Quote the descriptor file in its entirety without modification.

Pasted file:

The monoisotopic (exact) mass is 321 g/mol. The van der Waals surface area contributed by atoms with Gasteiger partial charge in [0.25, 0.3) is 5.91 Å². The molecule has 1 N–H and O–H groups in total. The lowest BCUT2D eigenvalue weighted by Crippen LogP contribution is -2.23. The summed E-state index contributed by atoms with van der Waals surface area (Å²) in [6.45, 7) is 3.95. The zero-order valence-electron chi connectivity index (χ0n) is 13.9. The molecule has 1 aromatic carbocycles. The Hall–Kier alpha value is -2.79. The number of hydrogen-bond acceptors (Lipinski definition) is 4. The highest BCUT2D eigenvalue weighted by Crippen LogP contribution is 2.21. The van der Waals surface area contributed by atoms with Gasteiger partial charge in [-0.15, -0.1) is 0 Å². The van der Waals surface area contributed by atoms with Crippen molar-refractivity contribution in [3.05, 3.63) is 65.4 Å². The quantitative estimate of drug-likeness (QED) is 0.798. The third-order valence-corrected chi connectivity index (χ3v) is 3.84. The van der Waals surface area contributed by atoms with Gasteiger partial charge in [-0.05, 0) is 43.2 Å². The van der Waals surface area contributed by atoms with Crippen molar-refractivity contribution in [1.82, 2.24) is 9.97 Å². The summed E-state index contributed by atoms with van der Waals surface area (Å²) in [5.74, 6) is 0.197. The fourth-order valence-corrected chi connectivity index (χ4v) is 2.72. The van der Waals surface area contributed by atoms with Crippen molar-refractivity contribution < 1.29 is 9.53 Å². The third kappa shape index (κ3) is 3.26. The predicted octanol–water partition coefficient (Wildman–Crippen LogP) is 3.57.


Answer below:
The monoisotopic (exact) mass is 321 g/mol. The van der Waals surface area contributed by atoms with Gasteiger partial charge in [0.25, 0.3) is 5.91 Å². The molecule has 1 N–H and O–H groups in total. The lowest BCUT2D eigenvalue weighted by Crippen LogP contribution is -2.23. The summed E-state index contributed by atoms with van der Waals surface area (Å²) in [6.45, 7) is 3.95. The zero-order valence-electron chi connectivity index (χ0n) is 13.9. The molecule has 1 aromatic carbocycles. The Hall–Kier alpha value is -2.79. The number of hydrogen-bond acceptors (Lipinski definition) is 4. The highest BCUT2D eigenvalue weighted by Crippen LogP contribution is 2.21. The van der Waals surface area contributed by atoms with Gasteiger partial charge in [-0.15, -0.1) is 0 Å². The van der Waals surface area contributed by atoms with Crippen molar-refractivity contribution in [3.05, 3.63) is 65.4 Å². The quantitative estimate of drug-likeness (QED) is 0.798. The third-order valence-corrected chi connectivity index (χ3v) is 3.84. The van der Waals surface area contributed by atoms with Gasteiger partial charge in [-0.05, 0) is 43.2 Å². The van der Waals surface area contributed by atoms with Crippen molar-refractivity contribution in [1.82, 2.24) is 9.97 Å². The summed E-state index contributed by atoms with van der Waals surface area (Å²) in [5.74, 6) is 0.197. The fourth-order valence-corrected chi connectivity index (χ4v) is 2.72. The van der Waals surface area contributed by atoms with Crippen molar-refractivity contribution < 1.29 is 9.53 Å². The third kappa shape index (κ3) is 3.26. The predicted octanol–water partition coefficient (Wildman–Crippen LogP) is 3.57.